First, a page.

The skull.


(Informal)The head, regarded as the seat of thought or intelligence
Use your skull and solve the problem.


Does the cranium include the jawbone?

No, the cranium does not include the jawbone; that's part of the skull but outside the cranium.

What is the skull?

The skull is the bony structure of the head, encompassing both the cranium and facial bones.

How many bones are in the cranium?

The cranium consists of 8 bones.

Are the terms skull and cranium interchangeable?

Not exactly. While all cranial bones are part of the skull, not all skull bones are part of the cranium.

Can the word "skull" refer to a symbol?

Yes, the skull can symbolize death or danger, as in the skull and crossbones.

Is the cranium involved in forensic investigations?

Yes, the cranium can provide insights into cause of death, age, and identity in forensics.

How many bones make up the skull?

The skull is made up of 22 bones in total.

What is the cranium?

The cranium is the upper part of the skull that specifically encloses and protects the brain.

Is the skull only associated with humans?

No, many vertebrates, including animals, have skulls.

Why is the cranium important?

The cranium protects the brain from external injury.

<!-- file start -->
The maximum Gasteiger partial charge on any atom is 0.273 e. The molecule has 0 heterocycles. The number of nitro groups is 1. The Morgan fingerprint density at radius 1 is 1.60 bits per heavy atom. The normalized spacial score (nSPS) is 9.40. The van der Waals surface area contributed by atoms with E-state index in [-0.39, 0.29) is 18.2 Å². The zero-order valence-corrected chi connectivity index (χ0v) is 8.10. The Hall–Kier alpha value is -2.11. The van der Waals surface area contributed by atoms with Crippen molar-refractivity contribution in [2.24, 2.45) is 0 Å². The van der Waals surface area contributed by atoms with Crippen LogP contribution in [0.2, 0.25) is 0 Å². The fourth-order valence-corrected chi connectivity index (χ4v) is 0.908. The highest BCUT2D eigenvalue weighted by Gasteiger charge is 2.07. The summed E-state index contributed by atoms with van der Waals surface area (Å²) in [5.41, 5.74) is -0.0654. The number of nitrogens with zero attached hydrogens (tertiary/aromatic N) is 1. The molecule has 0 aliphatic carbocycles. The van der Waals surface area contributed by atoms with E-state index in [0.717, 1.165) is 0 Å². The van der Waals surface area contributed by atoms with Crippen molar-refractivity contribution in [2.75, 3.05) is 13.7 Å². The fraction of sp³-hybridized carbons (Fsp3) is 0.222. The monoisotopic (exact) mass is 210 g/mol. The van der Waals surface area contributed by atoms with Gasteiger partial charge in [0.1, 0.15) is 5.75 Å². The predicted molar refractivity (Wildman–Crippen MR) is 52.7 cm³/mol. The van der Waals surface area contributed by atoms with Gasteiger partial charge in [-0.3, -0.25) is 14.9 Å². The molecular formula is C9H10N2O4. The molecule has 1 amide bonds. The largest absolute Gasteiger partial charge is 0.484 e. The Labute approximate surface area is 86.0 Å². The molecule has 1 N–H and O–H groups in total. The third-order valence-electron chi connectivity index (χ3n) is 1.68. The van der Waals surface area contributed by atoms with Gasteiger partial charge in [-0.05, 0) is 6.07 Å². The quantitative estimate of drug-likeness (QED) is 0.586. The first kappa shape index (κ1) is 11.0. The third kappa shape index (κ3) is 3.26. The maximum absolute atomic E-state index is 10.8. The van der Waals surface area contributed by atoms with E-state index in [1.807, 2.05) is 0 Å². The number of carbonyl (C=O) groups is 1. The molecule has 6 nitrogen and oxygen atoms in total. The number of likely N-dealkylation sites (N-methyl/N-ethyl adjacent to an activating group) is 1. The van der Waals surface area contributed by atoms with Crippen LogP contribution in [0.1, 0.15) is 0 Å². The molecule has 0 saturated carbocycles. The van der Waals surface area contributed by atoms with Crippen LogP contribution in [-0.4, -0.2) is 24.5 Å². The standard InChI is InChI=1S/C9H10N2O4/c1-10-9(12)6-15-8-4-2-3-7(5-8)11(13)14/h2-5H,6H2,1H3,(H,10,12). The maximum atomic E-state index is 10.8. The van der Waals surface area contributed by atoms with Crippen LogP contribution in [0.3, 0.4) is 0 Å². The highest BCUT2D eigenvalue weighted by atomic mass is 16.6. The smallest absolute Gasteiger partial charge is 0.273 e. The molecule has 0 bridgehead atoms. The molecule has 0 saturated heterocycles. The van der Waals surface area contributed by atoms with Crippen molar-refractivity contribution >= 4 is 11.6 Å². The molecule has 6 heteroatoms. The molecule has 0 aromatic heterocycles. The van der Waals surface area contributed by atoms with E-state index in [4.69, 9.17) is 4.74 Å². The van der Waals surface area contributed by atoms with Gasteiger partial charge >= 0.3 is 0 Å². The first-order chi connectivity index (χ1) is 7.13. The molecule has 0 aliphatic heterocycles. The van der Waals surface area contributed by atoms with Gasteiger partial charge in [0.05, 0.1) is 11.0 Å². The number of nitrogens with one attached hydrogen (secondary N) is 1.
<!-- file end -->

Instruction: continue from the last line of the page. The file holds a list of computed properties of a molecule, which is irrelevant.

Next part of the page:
What's the role of the skull in anthropology?

In anthropology, the skull provides insights about age, sex, race, and evolutionary patterns.

Do the skull and cranium have different functions?

Yes, while the skull supports and protects both the brain and facial features, the cranium specifically safeguards the brain.

Which is more robust, the skull or the cranium?

Both are sturdy, but the cranium has a particular thickness to protect the brain.

How does the cranium change as we grow?

The cranium expands as the brain grows, especially during early childhood, and then its growth slows.

Can skull shape differ among individuals?

Yes, skull shapes can vary based on genetics, ethnicity, and other factors.

What is the relationship between the skull and the brain?

The skull, especially the cranium, serves as a protective case for the brain.

Do all animals have a cranium?

Not all, but many vertebrates have a cranium to protect their brains.

Can injuries to the skull affect the cranium?

Yes, injuries to the skull can potentially damage the cranium and thereby the brain.

Where can I find the cranium in the skull?

The cranium is the upper part of the skull, excluding the jaw.

Why is the skull often studied in anatomy classes?

The skull, including the cranium, provides insights into human evolution, development, and anatomy.
About Author
Written by
Harlon Moss
Harlon is a seasoned quality moderator and accomplished content writer for Difference Wiki. An alumnus of the prestigious University of California, he earned his degree in Computer Science. Leveraging his academic background, Harlon brings a meticulous and informed perspective to his work, ensuring content accuracy and excellence.
Edited by
Janet White
Janet White has been an esteemed writer and blogger for Difference Wiki. Holding a Master's degree in Science and Medical Journalism from the prestigious Boston University, she has consistently demonstrated her expertise and passion for her field. When she's not immersed in her work, Janet relishes her time exercising, delving into a good book, and cherishing moments with friends and family.